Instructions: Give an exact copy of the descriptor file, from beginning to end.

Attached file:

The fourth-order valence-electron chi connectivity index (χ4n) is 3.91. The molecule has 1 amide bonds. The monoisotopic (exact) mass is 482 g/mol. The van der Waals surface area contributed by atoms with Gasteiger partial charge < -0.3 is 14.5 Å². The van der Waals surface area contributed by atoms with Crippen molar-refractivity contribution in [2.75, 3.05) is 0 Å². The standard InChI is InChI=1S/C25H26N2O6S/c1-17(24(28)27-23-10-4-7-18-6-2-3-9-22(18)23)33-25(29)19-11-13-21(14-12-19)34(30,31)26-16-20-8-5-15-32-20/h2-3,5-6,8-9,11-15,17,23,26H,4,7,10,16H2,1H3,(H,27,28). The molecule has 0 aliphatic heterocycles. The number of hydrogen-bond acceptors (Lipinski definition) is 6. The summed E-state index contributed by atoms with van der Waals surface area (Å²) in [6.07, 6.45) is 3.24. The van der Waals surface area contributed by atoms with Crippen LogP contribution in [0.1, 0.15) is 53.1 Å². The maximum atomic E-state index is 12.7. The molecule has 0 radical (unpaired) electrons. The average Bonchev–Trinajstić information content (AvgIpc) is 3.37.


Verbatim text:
The fourth-order valence-electron chi connectivity index (χ4n) is 3.91. The molecule has 1 amide bonds. The monoisotopic (exact) mass is 482 g/mol. The van der Waals surface area contributed by atoms with Gasteiger partial charge < -0.3 is 14.5 Å². The van der Waals surface area contributed by atoms with Crippen molar-refractivity contribution in [2.75, 3.05) is 0 Å². The standard InChI is InChI=1S/C25H26N2O6S/c1-17(24(28)27-23-10-4-7-18-6-2-3-9-22(18)23)33-25(29)19-11-13-21(14-12-19)34(30,31)26-16-20-8-5-15-32-20/h2-3,5-6,8-9,11-15,17,23,26H,4,7,10,16H2,1H3,(H,27,28). The molecule has 0 aliphatic heterocycles. The number of hydrogen-bond acceptors (Lipinski definition) is 6. The summed E-state index contributed by atoms with van der Waals surface area (Å²) in [6.07, 6.45) is 3.24. The van der Waals surface area contributed by atoms with Crippen LogP contribution in [0.1, 0.15) is 53.1 Å². The maximum atomic E-state index is 12.7. The molecule has 0 radical (unpaired) electrons. The average Bonchev–Trinajstić information content (AvgIpc) is 3.37.